Home Programs Resources Credentials About Contact Blog


Center for Confident American English Communication

At ConfidentVoice, we know that confident communication is the key to career success. Our accent reduction training helps international professionals to reduce their accents so that they can speak clearly and effectively in the workplace. Since 2007, our online courses have served over 7,000 students from across the globe.

Common Pronunciation ProblemA Common Pronunciation Problem...and How to Avoid It

 

One very common problem that non-native English speakers face in speaking American English is -how to make the two sounds of ‘th’.

  

Does the ‘th’ at the beginning of the word ‘this’ have the same sound as the ‘th’ at the beginning of the word ‘thanks’? 

 

No, the two ‘th’ sounds are slightly different and in this article I will explain why.

 

 

The Two Sounds of /th/

 

The /th/sound in the word 'this' is a voiced sound. That means that your vocal chords should vibrate when you say the word. Put the tips pf your fingers lightly on your throat and say ‘this’.  You should feel a vibration in your throat. The IPA* symbol for the voiced /th/ sound is /?/. 

 

The other /th/ sound in the word ‘thanks’  is a voiceless sound. That means that your vocal chords should not vibrate when you say the word. Put the tips of your fingers lightly on your throat and say ‘thanks’. You should not feel a vibration in your throat. The IPA symbol for this sound is /?/.

 

Non-native English speakers usually have problems pronouncing the two American English /th/ sounds because these sounds are not found in most other languages. They tend to substitute other sounds for the two /th/ sounds. This sound substitution creates an accent that may make it difficult for Americans to understand you.

 

Here are 2 common sound substitution examples that you might have faced:

 

1. Substituting with a /t/ or /s/ sound

 

English learners often substitute the voiceless /th/ sound with a /t/ or /s/ sound. I often hear students say, "sanks a lot" or “tanks a lot” when they mean to say "thanks a lot".  I also hear students say, "sinking" or “tinking” when they mean to say "thinking".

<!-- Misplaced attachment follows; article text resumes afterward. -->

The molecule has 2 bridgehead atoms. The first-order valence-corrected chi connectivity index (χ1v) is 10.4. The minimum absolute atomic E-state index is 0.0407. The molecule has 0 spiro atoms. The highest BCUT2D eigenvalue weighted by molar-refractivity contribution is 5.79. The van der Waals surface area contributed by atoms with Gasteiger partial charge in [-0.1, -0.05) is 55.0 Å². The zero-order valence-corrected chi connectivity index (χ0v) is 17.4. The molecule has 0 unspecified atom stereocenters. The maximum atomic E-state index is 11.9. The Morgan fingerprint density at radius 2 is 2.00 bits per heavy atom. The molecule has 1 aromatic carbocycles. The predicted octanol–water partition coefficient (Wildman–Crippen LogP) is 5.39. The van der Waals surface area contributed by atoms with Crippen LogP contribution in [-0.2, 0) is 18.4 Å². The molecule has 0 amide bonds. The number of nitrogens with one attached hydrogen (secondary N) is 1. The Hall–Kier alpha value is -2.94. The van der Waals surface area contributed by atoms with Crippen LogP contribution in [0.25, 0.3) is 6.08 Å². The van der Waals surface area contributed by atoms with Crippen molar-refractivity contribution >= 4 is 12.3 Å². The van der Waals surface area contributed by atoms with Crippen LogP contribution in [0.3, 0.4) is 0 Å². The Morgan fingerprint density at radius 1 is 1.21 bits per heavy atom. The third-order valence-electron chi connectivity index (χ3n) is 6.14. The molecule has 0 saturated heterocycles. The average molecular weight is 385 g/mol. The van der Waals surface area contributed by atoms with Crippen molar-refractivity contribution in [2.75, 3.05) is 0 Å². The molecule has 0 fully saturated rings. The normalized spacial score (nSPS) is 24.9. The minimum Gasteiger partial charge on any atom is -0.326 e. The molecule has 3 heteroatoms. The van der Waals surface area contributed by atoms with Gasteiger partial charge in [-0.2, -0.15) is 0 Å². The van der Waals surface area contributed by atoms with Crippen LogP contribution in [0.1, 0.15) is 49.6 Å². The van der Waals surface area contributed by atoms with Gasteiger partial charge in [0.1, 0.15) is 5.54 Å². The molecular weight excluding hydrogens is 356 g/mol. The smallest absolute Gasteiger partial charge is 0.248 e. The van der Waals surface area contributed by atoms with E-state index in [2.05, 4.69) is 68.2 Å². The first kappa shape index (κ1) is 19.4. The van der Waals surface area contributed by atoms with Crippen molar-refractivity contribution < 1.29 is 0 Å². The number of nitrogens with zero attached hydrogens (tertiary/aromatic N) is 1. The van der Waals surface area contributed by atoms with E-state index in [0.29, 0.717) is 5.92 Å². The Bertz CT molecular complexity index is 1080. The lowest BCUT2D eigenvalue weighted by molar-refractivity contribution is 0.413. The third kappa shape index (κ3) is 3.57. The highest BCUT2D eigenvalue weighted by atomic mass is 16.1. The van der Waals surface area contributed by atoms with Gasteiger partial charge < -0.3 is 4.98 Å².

In these situations American listeners will usually figure out what you mean to say, but the pronunciation error creates an accent that is distracting to the listener.

 

2. Substituting with a /z/ sound

 

English learners sometimes substitute the voiceless /th/ sound with a /z/ sound. Here is an example that happened to a French-speaking student named Marc, who confused the /z/ sound with the voiced /th/ sound.

 

One day after class Marc wanted to catch the bus to the Motor Vehicle Department so he asked the school secretary which bus to take. She told him, “Take the Z bus, it stops across the street from school."

 

Marc responded, "Yes, I want to take ze bus, but please tell me which bus to take.” The secretary repeated, “Take the Z bus, it stops across the street from school." Marc still didn’t understand but went outside to look for ze bus. That was when he saw the ‘Z’ bus and realized his comprehension error.

 

 

Remember that self-awareness is very important when you are trying to improve your spoken English or learn an American accent. Once you are aware of a particular pronunciation problem you can then apply strategies to correct it.

 

 

 

listening activityMini Lesson: How to Pronounce the Sounds of /th/

 

 

The letter combination ‘th’ makes two slightly different sounds in English. The first is the voiced /th/ sound and it is represented by this symbol /?/.


To make this sound, touch your tongue directly behind your front teeth. When you push the air through your vocal chords this sound will cause a vibration in your throat.

 

Below are some words that contain the voiced /th/ sound.

 

  the     this      father      mother      breathe slowly       bathe often


Use the audio player to listen and repeat each of these words. Put the tips of your fingers lightly on your throat as you say each word.  You should feel a vibration in your throat.

 

Click the Play button below to listen and repeat each words

 

 


The othe /th/ sound is a voiceless sound and it is represented by this symbol /?/. To make this sound, place your tongue between your upper and lower teeth. When you push the air through your vocal chords this sound will not cause a vibration in your throat. Here are some words that contain the voiceless /th/ sound.

 

think      nothing      method       fourth of July     Fifth Avenue

 

Use the audio player to listen and repeat each of these words. Put the tips of your fingers lightly on your throat as you say each word.  You should not feel a vibration in your throat.

 

Click the Play button below:

 

 

 

Now say each of the words on your own. Can you tell the difference between the voiced and voiceless sounds?

 

  

 

 

 

 

DMCA.com